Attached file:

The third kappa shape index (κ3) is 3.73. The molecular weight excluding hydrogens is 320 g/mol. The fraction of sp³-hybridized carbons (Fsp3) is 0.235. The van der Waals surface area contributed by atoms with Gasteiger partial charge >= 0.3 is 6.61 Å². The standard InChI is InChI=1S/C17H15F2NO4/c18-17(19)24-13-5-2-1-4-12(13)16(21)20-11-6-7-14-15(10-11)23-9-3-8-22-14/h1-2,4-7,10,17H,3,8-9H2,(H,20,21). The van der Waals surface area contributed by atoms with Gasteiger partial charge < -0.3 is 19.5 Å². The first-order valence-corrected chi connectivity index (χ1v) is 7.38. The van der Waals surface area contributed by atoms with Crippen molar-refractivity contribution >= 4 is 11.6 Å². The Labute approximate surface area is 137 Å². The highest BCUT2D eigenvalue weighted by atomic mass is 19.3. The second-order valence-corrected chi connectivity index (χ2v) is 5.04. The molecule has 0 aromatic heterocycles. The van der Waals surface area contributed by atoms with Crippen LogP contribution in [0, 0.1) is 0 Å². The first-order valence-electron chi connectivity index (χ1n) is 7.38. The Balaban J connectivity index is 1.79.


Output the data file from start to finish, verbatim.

The third kappa shape index (κ3) is 3.73. The molecular weight excluding hydrogens is 320 g/mol. The fraction of sp³-hybridized carbons (Fsp3) is 0.235. The van der Waals surface area contributed by atoms with Gasteiger partial charge >= 0.3 is 6.61 Å². The standard InChI is InChI=1S/C17H15F2NO4/c18-17(19)24-13-5-2-1-4-12(13)16(21)20-11-6-7-14-15(10-11)23-9-3-8-22-14/h1-2,4-7,10,17H,3,8-9H2,(H,20,21). The van der Waals surface area contributed by atoms with Gasteiger partial charge < -0.3 is 19.5 Å². The first-order valence-corrected chi connectivity index (χ1v) is 7.38. The van der Waals surface area contributed by atoms with Crippen molar-refractivity contribution >= 4 is 11.6 Å². The Labute approximate surface area is 137 Å². The highest BCUT2D eigenvalue weighted by atomic mass is 19.3. The second-order valence-corrected chi connectivity index (χ2v) is 5.04. The molecule has 0 aromatic heterocycles. The van der Waals surface area contributed by atoms with Crippen LogP contribution in [0, 0.1) is 0 Å². The first-order valence-electron chi connectivity index (χ1n) is 7.38. The Balaban J connectivity index is 1.79.